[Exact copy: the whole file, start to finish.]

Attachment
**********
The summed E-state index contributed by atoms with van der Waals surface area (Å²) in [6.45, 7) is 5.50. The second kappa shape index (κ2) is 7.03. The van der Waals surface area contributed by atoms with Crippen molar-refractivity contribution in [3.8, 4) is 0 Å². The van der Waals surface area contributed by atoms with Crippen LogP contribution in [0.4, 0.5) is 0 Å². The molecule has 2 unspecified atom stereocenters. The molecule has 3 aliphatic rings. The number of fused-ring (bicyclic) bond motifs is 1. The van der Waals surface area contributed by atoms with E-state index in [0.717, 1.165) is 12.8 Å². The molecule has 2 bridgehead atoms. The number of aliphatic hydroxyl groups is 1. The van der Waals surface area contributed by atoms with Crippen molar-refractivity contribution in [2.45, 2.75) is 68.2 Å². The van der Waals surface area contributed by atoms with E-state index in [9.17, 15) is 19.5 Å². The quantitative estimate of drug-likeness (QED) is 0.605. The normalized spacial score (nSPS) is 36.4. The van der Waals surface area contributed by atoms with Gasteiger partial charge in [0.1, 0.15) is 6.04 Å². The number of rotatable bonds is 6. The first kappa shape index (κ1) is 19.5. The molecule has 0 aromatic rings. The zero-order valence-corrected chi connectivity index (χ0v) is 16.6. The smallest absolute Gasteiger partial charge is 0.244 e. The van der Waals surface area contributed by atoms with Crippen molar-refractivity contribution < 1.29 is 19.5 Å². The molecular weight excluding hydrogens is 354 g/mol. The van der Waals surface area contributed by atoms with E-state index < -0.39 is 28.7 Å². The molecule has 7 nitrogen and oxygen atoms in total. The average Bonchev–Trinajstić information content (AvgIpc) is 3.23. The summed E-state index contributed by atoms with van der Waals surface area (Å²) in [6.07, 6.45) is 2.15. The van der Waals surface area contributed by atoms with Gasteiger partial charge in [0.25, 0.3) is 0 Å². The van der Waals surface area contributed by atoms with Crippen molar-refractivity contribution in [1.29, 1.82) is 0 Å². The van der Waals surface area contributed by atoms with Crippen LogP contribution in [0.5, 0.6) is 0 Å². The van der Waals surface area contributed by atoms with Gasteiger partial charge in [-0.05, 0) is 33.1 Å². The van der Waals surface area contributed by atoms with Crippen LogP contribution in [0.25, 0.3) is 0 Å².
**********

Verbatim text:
The summed E-state index contributed by atoms with van der Waals surface area (Å²) in [6.45, 7) is 5.50. The second kappa shape index (κ2) is 7.03. The van der Waals surface area contributed by atoms with Crippen molar-refractivity contribution in [3.8, 4) is 0 Å². The van der Waals surface area contributed by atoms with Crippen LogP contribution in [0.4, 0.5) is 0 Å². The molecule has 2 unspecified atom stereocenters. The molecule has 3 aliphatic rings. The number of fused-ring (bicyclic) bond motifs is 1. The van der Waals surface area contributed by atoms with E-state index in [0.717, 1.165) is 12.8 Å². The molecule has 2 bridgehead atoms. The number of aliphatic hydroxyl groups is 1. The van der Waals surface area contributed by atoms with Crippen molar-refractivity contribution in [2.45, 2.75) is 68.2 Å². The van der Waals surface area contributed by atoms with E-state index in [9.17, 15) is 19.5 Å². The quantitative estimate of drug-likeness (QED) is 0.605. The normalized spacial score (nSPS) is 36.4. The van der Waals surface area contributed by atoms with Gasteiger partial charge in [0.1, 0.15) is 6.04 Å². The number of rotatable bonds is 6. The first kappa shape index (κ1) is 19.5. The molecule has 0 aromatic rings. The zero-order valence-corrected chi connectivity index (χ0v) is 16.6. The smallest absolute Gasteiger partial charge is 0.244 e. The van der Waals surface area contributed by atoms with Crippen molar-refractivity contribution < 1.29 is 19.5 Å². The molecular weight excluding hydrogens is 354 g/mol. The van der Waals surface area contributed by atoms with E-state index < -0.39 is 28.7 Å². The molecule has 7 nitrogen and oxygen atoms in total. The average Bonchev–Trinajstić information content (AvgIpc) is 3.23. The summed E-state index contributed by atoms with van der Waals surface area (Å²) in [6.07, 6.45) is 2.15. The van der Waals surface area contributed by atoms with Gasteiger partial charge in [0.25, 0.3) is 0 Å². The van der Waals surface area contributed by atoms with Crippen molar-refractivity contribution in [1.29, 1.82) is 0 Å². The van der Waals surface area contributed by atoms with Crippen LogP contribution in [0.5, 0.6) is 0 Å². The van der Waals surface area contributed by atoms with Gasteiger partial charge in [-0.05, 0) is 33.1 Å². The van der Waals surface area contributed by atoms with Crippen LogP contribution in [0.25, 0.3) is 0 Å².